By Steve Weinstein
By Bryan Bierman
By Lindsey Rhoades
By Chaz Kangas
By Ben Westhoff and Sarah Purkrabek
By Jena Ardell
By Jesse Sendejas Jr.
By Katherine Turman
The United Kingdom is of the unanimous opinion that Art Brut is uncool. Word's still out, though, on whether or not this makes the band cool. Last January, the Guardian's David Peschek gushed that jocular frontman Eddie Argos and his crew of Wire-weaned faux-Fall three-chorders were "coolly uncool." In those same pages, just months later, Caroline Sullivan countered that soon echoed phrase with the assertion that "There's uncool . . . and there's uncool," implying that the band's debut, Bang Bang Rock and Roll (Fierce Panda), was, in fact, the latter and that this was most certainly not cool. All of which was a roundabout way of asking: How does Argos measure up to Jarvis Cocker?
That's certainly a less pressing question in the U.S., where the Pulp frontman never epitomized "coolly uncool" as he did at home. And though Yank ears can detect in Argos a canny (not un-)similarity (not mimicry) with (not of) Cocker's brogue, Art Brut's lyrics don't so much flaunt geekery as flex candor. On the laddish "Fight," Argos sings, "Some people like things left unspoken/I just want to get things out in the open"far from the revolt of misshapen outcasts that Cocker threatened. And where Jarvis saw the master bedroom as a battlefield for class war, Argos has simpler needs and issues: On "Good Weekend," a "brand new girlfriend" stokes his puppy lust ("I've seen her naked! Twice!"); on "Rusted Guns of Milan," his love lies limp ("Don't tell your friends!").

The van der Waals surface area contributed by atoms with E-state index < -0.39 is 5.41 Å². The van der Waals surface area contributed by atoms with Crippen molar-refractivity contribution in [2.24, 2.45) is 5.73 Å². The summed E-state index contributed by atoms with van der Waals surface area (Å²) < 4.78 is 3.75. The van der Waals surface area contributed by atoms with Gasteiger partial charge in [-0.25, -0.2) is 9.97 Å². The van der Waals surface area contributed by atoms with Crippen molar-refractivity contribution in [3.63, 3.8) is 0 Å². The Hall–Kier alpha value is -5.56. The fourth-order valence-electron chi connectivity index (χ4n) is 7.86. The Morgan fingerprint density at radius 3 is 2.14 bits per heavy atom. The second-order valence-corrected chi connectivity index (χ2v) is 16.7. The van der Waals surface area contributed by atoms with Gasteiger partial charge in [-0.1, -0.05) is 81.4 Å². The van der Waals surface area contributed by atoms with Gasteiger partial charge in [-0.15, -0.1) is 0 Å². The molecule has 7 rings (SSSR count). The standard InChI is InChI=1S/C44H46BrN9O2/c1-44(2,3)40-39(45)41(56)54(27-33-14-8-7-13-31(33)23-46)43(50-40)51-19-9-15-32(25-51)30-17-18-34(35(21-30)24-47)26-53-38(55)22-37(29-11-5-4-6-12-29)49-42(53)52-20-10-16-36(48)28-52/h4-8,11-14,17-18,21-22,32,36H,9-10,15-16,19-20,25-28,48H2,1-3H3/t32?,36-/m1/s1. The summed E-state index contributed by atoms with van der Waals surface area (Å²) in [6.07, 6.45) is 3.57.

As for social criticism, Argos relies on snap (and snappy) responses to a younger brother's budding record collection and the NME. Resigned to irrelevance ("Popular culture no longer applies to me") and bored with trendiness ("I can't stand the sound of the Velvet Underground"), he might respond by "Moving to L.A.," where he'll swig Hennessey with Morrissey and buy new clothes with Axl Rose. A freewheeling sensibility and yet, "it's not irony," as Argos intones on his sharpest bit of rock crit "Formed a Band." So sincere is his desire to bring peace to the Middle East with a song "more universal than 'Happy Birthday,' " he implicitly big-ups not just DIY bootstrappiness but also the grandiosity of Oasis, of Coldplay . . . and of Pulp. Maybe Argos doesn't necessarily count himself among the common people. But he for sure identifies with the ordinaries, and he knows what we deservehot sex, good jokes, and the ability to accept our own eccentricities.